Following up on the huge success of Great Little War Game, Rubicon Development has officially released the game's sequel: Great Big War Game.
Like its predecessor, GBWG is a 3D turn-based strategy game with a "unique comical style." Indeed, the series' art style is unique and fun, adding a lighthearted vibe to a game that encourages players to "spread mayhem and destruction." The game also has an easy-to-grasp control scheme, relying primarily on tap and swipe actions.
The latest installment of Com2uS' Inotia series - sub-titled Assassin of Berkel - is now available for download in the Play Store. I'm not going to pretend to have any idea how this version compares to previous versions (since I haven't played them), but I will say this: it looks cool and the Store description sells the game quite well:
- 6 Classes, 90 Skills Choose from 6 classes; Black Knight, Assassin, Warlock, Priest, and Ranger.
If there's one thing that sets people off upon purchasing or downloading an app (games in particular), it's opening it up and finding it has in-app purchases.
And this is, generally, a good instinct for consumers to have - hundreds, if not thousands of mobile games blatantly take advantage of people's willingness to nickel-and-dime themselves out of money they would have never otherwise spent buying a game in the first place.
The turn, the river, and the flop. If those three things mean something to you (together, not individually), then you're probably at least a little bit of a Texas Hold 'Em fan. And if you're a Hold 'Em fan, then you may like to play. And if you may like to play, then you probably like to play for free. Good news! The World Series of Poker game is now available for Android courtesy of EA.
Show of hands, Verizon users: who's excited to shell out another six bucks a month to Big Red? Verizon and its new partner Extent hope that you are. Today they've introduced the GameTanium Mobile subscription-based service exclusively for Verizon's customers, bringing "more than 100 of the best Android smartphone games and more than 50 tablet games" to subscribers. The fee will show up on customers' phone bill every month, but Verizon has generously offered a three day trial.
Most of you will know Adult Swim from the "no kids allowed" programming shown late night on Cartoon Network, but the quirky pseudo-station has been tossing its hat into the game development ring for some time. The latest entry in their Android stable is Major Mayhem, a 2D gallery shooter (with 3D graphics) that's a blend of gameplay mechanics from the likes of Metal Slug and Time Crisis. And all the sense and subtlety of a thrown brick - in a good way.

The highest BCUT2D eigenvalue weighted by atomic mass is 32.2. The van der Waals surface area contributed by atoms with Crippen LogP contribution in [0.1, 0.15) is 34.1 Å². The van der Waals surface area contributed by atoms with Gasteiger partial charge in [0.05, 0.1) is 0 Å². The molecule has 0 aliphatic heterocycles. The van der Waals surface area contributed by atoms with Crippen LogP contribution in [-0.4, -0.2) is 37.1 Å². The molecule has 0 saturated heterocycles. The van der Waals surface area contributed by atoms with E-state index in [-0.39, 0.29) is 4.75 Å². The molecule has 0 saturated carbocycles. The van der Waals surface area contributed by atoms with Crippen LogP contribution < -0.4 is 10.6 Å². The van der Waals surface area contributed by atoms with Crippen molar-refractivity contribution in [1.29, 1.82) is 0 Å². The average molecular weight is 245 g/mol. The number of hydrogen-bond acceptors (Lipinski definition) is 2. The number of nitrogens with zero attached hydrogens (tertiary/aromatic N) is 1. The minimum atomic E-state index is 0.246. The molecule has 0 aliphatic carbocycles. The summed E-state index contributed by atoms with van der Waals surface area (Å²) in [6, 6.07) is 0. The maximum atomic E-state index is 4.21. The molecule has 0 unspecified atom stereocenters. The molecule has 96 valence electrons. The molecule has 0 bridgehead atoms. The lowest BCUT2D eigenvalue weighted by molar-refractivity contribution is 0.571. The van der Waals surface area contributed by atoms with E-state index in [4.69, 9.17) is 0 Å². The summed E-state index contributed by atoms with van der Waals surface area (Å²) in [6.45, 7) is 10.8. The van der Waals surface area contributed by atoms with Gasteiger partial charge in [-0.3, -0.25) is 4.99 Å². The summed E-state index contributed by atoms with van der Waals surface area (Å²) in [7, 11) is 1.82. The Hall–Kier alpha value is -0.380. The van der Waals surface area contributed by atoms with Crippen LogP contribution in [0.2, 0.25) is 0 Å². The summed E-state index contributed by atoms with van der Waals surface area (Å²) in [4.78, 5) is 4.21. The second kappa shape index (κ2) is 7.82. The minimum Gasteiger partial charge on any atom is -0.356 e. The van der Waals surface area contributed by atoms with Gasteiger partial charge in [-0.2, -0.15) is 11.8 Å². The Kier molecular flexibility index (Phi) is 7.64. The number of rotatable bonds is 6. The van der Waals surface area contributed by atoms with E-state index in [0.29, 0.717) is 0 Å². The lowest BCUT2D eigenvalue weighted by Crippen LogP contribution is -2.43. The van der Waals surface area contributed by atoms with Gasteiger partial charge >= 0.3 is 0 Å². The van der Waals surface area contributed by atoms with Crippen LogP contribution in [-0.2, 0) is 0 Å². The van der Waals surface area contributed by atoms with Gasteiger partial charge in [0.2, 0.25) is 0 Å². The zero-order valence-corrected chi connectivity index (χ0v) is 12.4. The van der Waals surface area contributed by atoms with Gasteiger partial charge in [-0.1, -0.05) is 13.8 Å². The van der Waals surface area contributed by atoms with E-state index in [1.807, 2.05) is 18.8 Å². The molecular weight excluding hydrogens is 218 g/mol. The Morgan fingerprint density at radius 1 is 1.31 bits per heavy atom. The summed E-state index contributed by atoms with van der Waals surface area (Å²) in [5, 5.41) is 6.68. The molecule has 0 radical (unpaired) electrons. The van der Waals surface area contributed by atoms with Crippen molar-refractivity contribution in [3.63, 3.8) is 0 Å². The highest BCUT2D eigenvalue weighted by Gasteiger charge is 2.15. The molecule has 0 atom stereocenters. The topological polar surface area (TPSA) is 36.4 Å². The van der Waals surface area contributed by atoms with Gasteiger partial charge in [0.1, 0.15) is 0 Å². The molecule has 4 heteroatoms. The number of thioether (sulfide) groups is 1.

Rovio's newest game, you know the one that has neither birds nor pigs, Amazing Alex has finally landed in the Play Store. The game, which centers around a bright youngster named Alex and his fascination with using Rube Goldberg machines to accomplish tasks. The game, much like Angry Birds Space, is available in three variants on Android: a free, ad-supported version, a $0.99 paid version, and then a $2.99 "HD" version.
Longtime Android game developer Com2uS has its fair share of experience with baseball games. Most Android users have at lest heard of, if not played, Homerun Battle. This series is designed to provide a more authentic feel than those cartoony games. 9 Innings: Pro baseball 2013 has the real players you know and love with physics to match.
If you're a baseball fan, this is probably the game for you.
It's taken a while to get to this point, but we're finally here. A new era for mobile gaming. From tomorrow forward, the world as you know it will cease to be the same. Why? Because after today, Rovio will have a game that isn't Angry Birds-related on the Play Store. What is the game? Do you even care? It's Amazing Alex. If you've ever played a contraption-building game, it'll look familiar to you.
Once in a while, an Angry Birds or Temple Run comes along in the mobile gaming sphere. Games that are able to hook you with their simple but endlessly entertaining mechanics, and an ability to immediately "dive in" to the game at any time, even if for just 5 minutes (or 3 hours).
The problem with those games is that they're generally aimed at an audience that has never played video games, or has but doesn't actually love them.